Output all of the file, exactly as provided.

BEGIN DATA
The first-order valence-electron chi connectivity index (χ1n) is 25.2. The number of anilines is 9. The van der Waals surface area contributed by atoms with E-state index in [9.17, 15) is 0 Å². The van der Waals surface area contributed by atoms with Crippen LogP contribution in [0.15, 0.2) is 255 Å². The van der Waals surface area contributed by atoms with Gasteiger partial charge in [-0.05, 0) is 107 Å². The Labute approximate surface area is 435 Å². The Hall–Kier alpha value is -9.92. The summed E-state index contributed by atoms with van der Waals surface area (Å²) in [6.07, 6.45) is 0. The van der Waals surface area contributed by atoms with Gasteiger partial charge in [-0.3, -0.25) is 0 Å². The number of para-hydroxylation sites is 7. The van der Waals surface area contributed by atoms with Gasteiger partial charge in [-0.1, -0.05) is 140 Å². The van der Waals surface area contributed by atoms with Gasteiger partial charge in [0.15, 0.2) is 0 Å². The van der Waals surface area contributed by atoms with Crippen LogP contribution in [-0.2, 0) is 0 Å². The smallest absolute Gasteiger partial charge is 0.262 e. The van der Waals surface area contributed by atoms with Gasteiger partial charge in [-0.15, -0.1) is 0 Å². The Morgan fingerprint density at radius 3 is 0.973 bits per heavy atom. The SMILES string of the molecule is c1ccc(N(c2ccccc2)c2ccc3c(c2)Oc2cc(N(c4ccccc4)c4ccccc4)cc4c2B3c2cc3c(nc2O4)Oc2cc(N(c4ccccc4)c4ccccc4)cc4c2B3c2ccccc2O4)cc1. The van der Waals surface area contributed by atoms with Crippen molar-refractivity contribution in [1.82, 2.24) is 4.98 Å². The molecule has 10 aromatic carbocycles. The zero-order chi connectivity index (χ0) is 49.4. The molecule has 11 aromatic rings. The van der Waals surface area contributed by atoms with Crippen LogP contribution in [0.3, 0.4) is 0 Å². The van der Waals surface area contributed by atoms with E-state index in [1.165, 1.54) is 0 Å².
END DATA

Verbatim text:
The first-order valence-electron chi connectivity index (χ1n) is 25.2. The number of anilines is 9. The van der Waals surface area contributed by atoms with E-state index in [9.17, 15) is 0 Å². The van der Waals surface area contributed by atoms with Crippen LogP contribution in [0.15, 0.2) is 255 Å². The van der Waals surface area contributed by atoms with Gasteiger partial charge in [-0.05, 0) is 107 Å². The Labute approximate surface area is 435 Å². The Hall–Kier alpha value is -9.92. The summed E-state index contributed by atoms with van der Waals surface area (Å²) in [6.07, 6.45) is 0. The van der Waals surface area contributed by atoms with Gasteiger partial charge in [-0.3, -0.25) is 0 Å². The number of para-hydroxylation sites is 7. The van der Waals surface area contributed by atoms with Gasteiger partial charge in [-0.1, -0.05) is 140 Å². The van der Waals surface area contributed by atoms with Gasteiger partial charge in [0.15, 0.2) is 0 Å². The van der Waals surface area contributed by atoms with Crippen LogP contribution in [-0.2, 0) is 0 Å². The smallest absolute Gasteiger partial charge is 0.262 e. The van der Waals surface area contributed by atoms with Gasteiger partial charge in [-0.15, -0.1) is 0 Å². The Morgan fingerprint density at radius 3 is 0.973 bits per heavy atom. The SMILES string of the molecule is c1ccc(N(c2ccccc2)c2ccc3c(c2)Oc2cc(N(c4ccccc4)c4ccccc4)cc4c2B3c2cc3c(nc2O4)Oc2cc(N(c4ccccc4)c4ccccc4)cc4c2B3c2ccccc2O4)cc1. The van der Waals surface area contributed by atoms with Crippen molar-refractivity contribution in [1.82, 2.24) is 4.98 Å². The molecule has 10 aromatic carbocycles. The zero-order chi connectivity index (χ0) is 49.4. The molecule has 11 aromatic rings. The van der Waals surface area contributed by atoms with Crippen LogP contribution in [0.3, 0.4) is 0 Å². The van der Waals surface area contributed by atoms with E-state index in [1.165, 1.54) is 0 Å².